When competition knocks …

I received a fantastic question regarding the Copyright article I shared recently and I thought, once I’d written my response, it might be of value to some of you wonderful creatives out there. 

A quick disclaimer before we get into it: I  tried to answer as concisely as possible since Copyright is a HUGE subject 😊 I also preface this by saying I’m not a qualified/professional lawyer. However, my knowledge of Copyright Law spans over 30 years, starting way back to when I studied Scottish Law (including Copyright, Trademarks, and Patents) before my writing career began. As a Copywriter (not related to Copyright 😉  ) in highly regulated and competitive medical R&D environments, a feature writer and editor in the Publishing industry, and as a professional Ghostwriter you could say a firm grasp of Copyright law has been the cornerstone of my career.  That said, Law is nuanced and if you have real concerns you need to speak with a qualified professional Lawyer. I should also point out, that my copyright knowledge pertains specifically to writing, art, and design since these are the industries I have worked in or alongside for more years than I care to remember. The Law is a bit more cut and dried in these areas. With all that said …

The question was …

I would be very interested to hear about copyright in relation to hand crafts. There is nothing new under the sun…as they say. I often hear/read unhappy creators saying that their work has been copied…for instance, a glass bottle for potions is adorned with glue, clay, and various charm embellishments, paints, and crystals, and so forth…someone else makes a bottle for potions using similar elements, but apply them differently. Does the first artist have a genuine complaint of copyright? For me personally, I feel that it is only copied if someone copies it exactly, but as I mentioned, for some artists this is often a very big issue.

Breach of Copyright or healthy competition?

It does not seem to me, at the first read-through, that the ‘copyright’ law is being breached here. But let’s apply some fundamental tests.

Don’t get me wrong, it feels like there is nothing worse when someone appears to ‘copy’ something we do – believe me I have experienced this myself SO many times, but I’m going to help you flip your view on this later in the article.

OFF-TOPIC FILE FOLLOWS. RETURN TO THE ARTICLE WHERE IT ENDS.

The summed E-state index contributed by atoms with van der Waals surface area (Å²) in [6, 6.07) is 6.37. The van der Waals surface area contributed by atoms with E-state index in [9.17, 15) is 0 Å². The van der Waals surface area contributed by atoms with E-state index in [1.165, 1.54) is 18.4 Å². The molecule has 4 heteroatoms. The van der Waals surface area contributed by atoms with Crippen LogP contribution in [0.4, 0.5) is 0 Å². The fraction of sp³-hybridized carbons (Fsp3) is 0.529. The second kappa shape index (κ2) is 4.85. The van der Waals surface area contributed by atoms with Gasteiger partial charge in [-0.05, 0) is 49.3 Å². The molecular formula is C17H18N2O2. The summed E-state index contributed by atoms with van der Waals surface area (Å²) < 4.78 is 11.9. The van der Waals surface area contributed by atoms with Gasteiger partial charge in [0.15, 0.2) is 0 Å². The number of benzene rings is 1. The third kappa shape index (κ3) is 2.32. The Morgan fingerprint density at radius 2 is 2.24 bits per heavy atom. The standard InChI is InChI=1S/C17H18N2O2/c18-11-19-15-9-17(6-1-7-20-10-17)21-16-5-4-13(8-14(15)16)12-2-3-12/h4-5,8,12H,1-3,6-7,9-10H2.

As I said, Copyright is nuanced, so let’s look at the detail here. The question asks whether a creator has reason to be upset when someone else adorns glass bottles and jars with similar but different embellishments. 

Keep in mind here, that “Similar” is not an exact copy.

The “original” creative may feel entitled to be upset if a fellow creative made something that appeared similar – of course – but if it’s not an exact replica – it is considered a ‘new’ creation – a new expression in its own right. You will note I put “original” in inverted commas because truthfully, how does this creative know they are the first person to ever create such a piece in the first place? 

But let’s not muddy the water here – the assertion of copyright  “depends” on some key points … and I’ll explain what I mean by that.

A lot of creative work is inspired by other people’s creative work, and that’s perfectly fine – as Nikki states – there is nothing new under the sun…

In fact, the whole point of copyright law is twofold:

  • to protect an individual’s unique, (original) creation
  • to provide a springboard for other creative people to build on that unique creation to generate their own new creative work. (So you see this is different to ‘copying’ to make something look exactly the same.)

When writing a book – 10 people could be given the same topic to write about – or they could be inspired by the SAME idea for a book –  BUT their point of view or their personal experiences – their interpretation – would mean these 10 people would write 10 very different stories (so they would ‘express’ the same idea but in a totally unique/ different way). Each story may appeal to slightly different audiences simply due to the myriad of ways this singular idea could be expressed.

Each of those writers could protect their own work because they exist as an original ‘expression’ of the writer.

The Copyright Act and Artistic Works

The Copyright Act provides a list of things that are considered “artistic works” including paintings, sculptures, drawings, engravings and photographs. It also covers the design of buildings/models of buildings etc. Drawings might include diagrams, maps, charts, or plans, while engravings could include etchings, lithographs, products of photogravure, woodcuts, prints and so on.

Some materials such as embroidery, handmade ceramics, and handmade jewellery may also be considered/covered as ‘artistic work’ if they are not mass produced because they possess an artistic quality and craftsmanship (a skill) was needed for their creation. So this is referred to as works of artistic craftsmanship in the Act.

When viewing whether there is a case for Copyright (protected or breached)  in the area of more general arts/crafts or anything else, we need to first consider whether:

  • materials are already in the public domain (freely available to everyone)